Guest Blog Post feature is a new idea we are trying to give all of our members an opportunity to share an article on theBrokerList blog. Since our project is open to the public via online search, writing a blog article about an area of expertise is a great way to brand you and your firm. Thanks to Whitney J. Dutton of South Florida Property Ventures for providing this post.
Entrepreneurs and small business owners are aggressive, enthusiastic, and forced to make split-second decisions. With massive company lay-offs and corporate downsizing we are seeing entrepreneurs and sole proprietors become popular in the leasing game. Although new blood is good, it comes with a lack of experience, seasoned accounts, and an overall lack of experience running a small business.
With the majority of new companies not having the capital to purchase their first business location they enter into some form of a commercial lease negotiation. The instability of our real estate economy and the eagerness of new business owners can translate into a large margin for error in negotiating and signing any commercial lease.
The price isn’t always “right”. Just because a location is giving you an absolute steal on the office does not mean you have to rush to sign the lease for fear of losing the offer price. There are only a few real reasons a landlord would offer a price significantly below market value. If a landlord has a very high vacancy rate he may drop the price just to get cash flowing. High vacancy rates and low cash flow can cause numerous problems:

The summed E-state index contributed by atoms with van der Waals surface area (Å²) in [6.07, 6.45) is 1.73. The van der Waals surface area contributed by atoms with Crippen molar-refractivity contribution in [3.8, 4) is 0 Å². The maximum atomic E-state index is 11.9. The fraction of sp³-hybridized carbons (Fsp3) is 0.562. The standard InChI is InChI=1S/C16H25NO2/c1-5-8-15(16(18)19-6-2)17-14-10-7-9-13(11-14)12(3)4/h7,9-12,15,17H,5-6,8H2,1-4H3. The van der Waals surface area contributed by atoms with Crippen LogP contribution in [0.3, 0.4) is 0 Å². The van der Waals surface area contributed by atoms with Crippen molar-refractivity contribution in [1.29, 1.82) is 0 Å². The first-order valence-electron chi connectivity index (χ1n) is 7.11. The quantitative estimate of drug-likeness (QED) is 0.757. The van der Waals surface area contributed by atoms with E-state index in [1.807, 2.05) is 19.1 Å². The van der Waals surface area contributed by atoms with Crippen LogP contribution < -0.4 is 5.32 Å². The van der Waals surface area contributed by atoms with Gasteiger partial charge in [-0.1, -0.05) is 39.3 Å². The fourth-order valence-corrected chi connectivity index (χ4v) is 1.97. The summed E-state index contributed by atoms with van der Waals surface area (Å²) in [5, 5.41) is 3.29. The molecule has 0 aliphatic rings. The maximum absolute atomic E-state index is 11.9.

-Puts the building at a higher chance for foreclosure.
-Low capital for important things such as maintenance costs, aesthetic costs et cetera.
-High Potential for the “not so attractive” neighbor who is being attracted by the pricing.
Make sure to weigh the benefits before signing a lease based solely on price.
The greater the length, the greater the reward. Signing a 3-5 yr lease was a standard practice in previous years due to the stability and current profits of a business. However, with the economies volatile nature today it is impossible to measure where a company will be 12 months down the road. If a landlord is asking you to sign a lengthy lease make sure a few things match up.
-Your base rent is at a price low enough that equates for the length of the lease given, the possibility of depreciation, AND annual rent increases.
-You negotiate AT LEAST one month of free rent along with a healthy build out allowance. A lengthy lease is worth every penny in a trade for free rent or materials.
-A growth addendum is negotiated into the lease. A growth addendum assures that your business can not be hindered due to growth. Your growth addendum should state that if the landlord cannot give you at least double your current square footage you are free to terminate the lease.
(The information presents tips concerning leasing a space for your small business. The information presented here is not intended as a substitute for the advice of an attorney. It is recommended that you consult an attorney prior to signing any lease).